IT workers are on the hunt for greener pastures with more than a quarter of those surveyed for NAB saying they had changed jobs in the past year.
NAB’s latest Behavioral Insight Report found IT and technology professionals were among the country’s most likely to have left their job in the previous 12 months, with only labourers and unskilled workers reporting a higher rate of job change.
Even though the number of IT workers who changed work in the past year was high (28 per cent), the proportion of them who said they were considering a change at the time of the survey was relatively low (less than 20 per cent).
The last 12 months have seen a massive shift in IT workers, especially compared to the previous year in which only 10 per cent of IT professionals surveyed said they had changed job.
The main reason IT workers consider leaving their current jobs is a lack of career growth, something 41 per cent of respondents said was the reason they were considering new employment.
NAB’s research is the latest to consider whether there is evidence of the ‘great resignation’ – a sudden shift in the workforce that, as its name suggests, sees employees leaving their current jobs en masse – happening in Australia.
“The findings suggest after decades of low employee turnover, there is indeed a very sizeable share of the adult working population who have left or are considering leaving their current job,” the report said.
For the broader population, it’s around 20 per cent, with about a quarter saying they are thinking about new employment.
NAB Executive Julie Runski said there were a number of reasons people were considering a change in job.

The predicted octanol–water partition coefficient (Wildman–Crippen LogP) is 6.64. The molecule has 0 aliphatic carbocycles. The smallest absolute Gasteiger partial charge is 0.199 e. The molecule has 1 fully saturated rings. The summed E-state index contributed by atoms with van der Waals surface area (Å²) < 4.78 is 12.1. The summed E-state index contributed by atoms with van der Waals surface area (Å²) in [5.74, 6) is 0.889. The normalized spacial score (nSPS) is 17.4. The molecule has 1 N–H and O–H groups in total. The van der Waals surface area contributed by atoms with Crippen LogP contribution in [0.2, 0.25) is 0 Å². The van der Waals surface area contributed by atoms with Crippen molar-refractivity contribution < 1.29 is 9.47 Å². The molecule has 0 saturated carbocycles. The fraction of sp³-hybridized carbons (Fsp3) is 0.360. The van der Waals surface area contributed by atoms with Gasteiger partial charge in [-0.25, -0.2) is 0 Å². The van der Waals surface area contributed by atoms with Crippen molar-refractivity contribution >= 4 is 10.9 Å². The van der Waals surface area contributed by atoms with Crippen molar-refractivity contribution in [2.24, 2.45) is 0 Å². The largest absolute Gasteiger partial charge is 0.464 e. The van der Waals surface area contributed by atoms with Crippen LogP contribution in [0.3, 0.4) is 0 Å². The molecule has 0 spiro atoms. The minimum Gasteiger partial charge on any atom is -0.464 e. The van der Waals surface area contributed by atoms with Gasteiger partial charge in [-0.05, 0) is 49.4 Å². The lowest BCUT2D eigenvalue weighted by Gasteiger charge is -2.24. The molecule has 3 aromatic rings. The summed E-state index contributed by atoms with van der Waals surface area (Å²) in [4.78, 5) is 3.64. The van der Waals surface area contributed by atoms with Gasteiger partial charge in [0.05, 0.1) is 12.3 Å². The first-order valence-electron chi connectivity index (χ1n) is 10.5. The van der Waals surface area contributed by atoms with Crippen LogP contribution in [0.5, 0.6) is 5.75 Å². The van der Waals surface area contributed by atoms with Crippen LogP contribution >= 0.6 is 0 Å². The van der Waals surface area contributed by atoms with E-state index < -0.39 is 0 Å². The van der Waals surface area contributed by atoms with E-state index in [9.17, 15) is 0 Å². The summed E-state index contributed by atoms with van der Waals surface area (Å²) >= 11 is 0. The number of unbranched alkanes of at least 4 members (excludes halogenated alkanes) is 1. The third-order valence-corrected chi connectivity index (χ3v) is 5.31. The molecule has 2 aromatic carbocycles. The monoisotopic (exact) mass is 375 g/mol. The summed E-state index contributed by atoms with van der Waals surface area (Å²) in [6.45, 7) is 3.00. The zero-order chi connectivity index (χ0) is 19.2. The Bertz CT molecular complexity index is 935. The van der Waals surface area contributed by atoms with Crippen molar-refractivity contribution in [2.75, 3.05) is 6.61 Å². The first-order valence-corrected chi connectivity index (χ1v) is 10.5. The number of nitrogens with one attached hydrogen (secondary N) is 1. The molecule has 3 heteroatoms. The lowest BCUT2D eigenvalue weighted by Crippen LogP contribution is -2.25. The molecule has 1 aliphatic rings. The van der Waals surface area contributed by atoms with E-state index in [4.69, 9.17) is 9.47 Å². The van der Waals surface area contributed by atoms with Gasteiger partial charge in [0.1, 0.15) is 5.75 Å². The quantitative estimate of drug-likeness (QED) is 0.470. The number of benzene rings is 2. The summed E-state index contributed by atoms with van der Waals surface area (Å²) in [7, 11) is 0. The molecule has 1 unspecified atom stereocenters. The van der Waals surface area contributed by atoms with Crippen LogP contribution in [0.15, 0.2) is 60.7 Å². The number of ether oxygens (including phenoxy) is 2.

“A heightened sense of mortality and burnout due to extra work particularly among frontline ‘essential’ workers is certainly high on the list,” she said.
“A strong rebound in the labour market is also giving people confidence they will find a job if they make the jump.”
The unemployment rate is at the lowest it has been in 10 years, sitting at 4.2 per cent in January, according to the Australian Bureau of Statistics, well down from its pandemic-caused high of 7.4 per cent in June 2020.
Around a fifth of IT workers surveyed by NAB said they were considering leaving their current job, citing a lack of career growth and desire for change as the main reasons why they were looking to move.
IT workers said COVID was a major influence on their considerations more than other sectors, possibly due to the wide acceptance of remote work.
For those who wanted to leave, most (69 per cent) said they would look at a new or different role altogether while 44 per cent said they would look for a similar role in the same industry.
But none said they would consider starting a business – the only job type in NAB’s report to have decided wholly against starting their own companies.
For employers, the data points at a continuing need to retain staff, especially in IT where shortages are an ongoing pain point and are worth, according to recent data from RMIT Online, an extra $7,700 per worker per year.